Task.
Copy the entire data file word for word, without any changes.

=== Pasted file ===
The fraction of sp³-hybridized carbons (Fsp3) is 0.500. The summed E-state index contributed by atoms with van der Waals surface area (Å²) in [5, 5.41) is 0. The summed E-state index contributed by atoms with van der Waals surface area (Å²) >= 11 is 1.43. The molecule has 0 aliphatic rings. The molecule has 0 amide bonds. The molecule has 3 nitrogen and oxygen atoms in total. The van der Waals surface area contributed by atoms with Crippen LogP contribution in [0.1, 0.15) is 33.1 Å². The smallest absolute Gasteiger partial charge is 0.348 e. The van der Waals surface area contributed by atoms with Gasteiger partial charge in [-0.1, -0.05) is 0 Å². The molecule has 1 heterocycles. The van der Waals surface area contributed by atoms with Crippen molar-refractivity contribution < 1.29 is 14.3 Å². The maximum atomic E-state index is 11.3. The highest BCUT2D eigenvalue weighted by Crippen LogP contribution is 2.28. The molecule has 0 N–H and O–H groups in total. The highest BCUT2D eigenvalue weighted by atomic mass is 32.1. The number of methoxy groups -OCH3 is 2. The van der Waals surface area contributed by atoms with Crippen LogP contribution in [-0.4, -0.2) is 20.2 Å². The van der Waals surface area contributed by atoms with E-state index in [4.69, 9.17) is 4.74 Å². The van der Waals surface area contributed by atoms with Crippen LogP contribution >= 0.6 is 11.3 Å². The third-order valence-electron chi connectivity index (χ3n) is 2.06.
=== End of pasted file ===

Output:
The fraction of sp³-hybridized carbons (Fsp3) is 0.500. The summed E-state index contributed by atoms with van der Waals surface area (Å²) in [5, 5.41) is 0. The summed E-state index contributed by atoms with van der Waals surface area (Å²) >= 11 is 1.43. The molecule has 0 aliphatic rings. The molecule has 0 amide bonds. The molecule has 3 nitrogen and oxygen atoms in total. The van der Waals surface area contributed by atoms with Crippen LogP contribution in [0.1, 0.15) is 33.1 Å². The smallest absolute Gasteiger partial charge is 0.348 e. The van der Waals surface area contributed by atoms with Gasteiger partial charge in [-0.1, -0.05) is 0 Å². The molecule has 1 heterocycles. The van der Waals surface area contributed by atoms with Crippen molar-refractivity contribution < 1.29 is 14.3 Å². The maximum atomic E-state index is 11.3. The highest BCUT2D eigenvalue weighted by Crippen LogP contribution is 2.28. The molecule has 0 N–H and O–H groups in total. The highest BCUT2D eigenvalue weighted by atomic mass is 32.1. The number of methoxy groups -OCH3 is 2. The van der Waals surface area contributed by atoms with Crippen LogP contribution in [-0.4, -0.2) is 20.2 Å². The van der Waals surface area contributed by atoms with E-state index in [4.69, 9.17) is 4.74 Å². The van der Waals surface area contributed by atoms with Crippen LogP contribution >= 0.6 is 11.3 Å². The third-order valence-electron chi connectivity index (χ3n) is 2.06.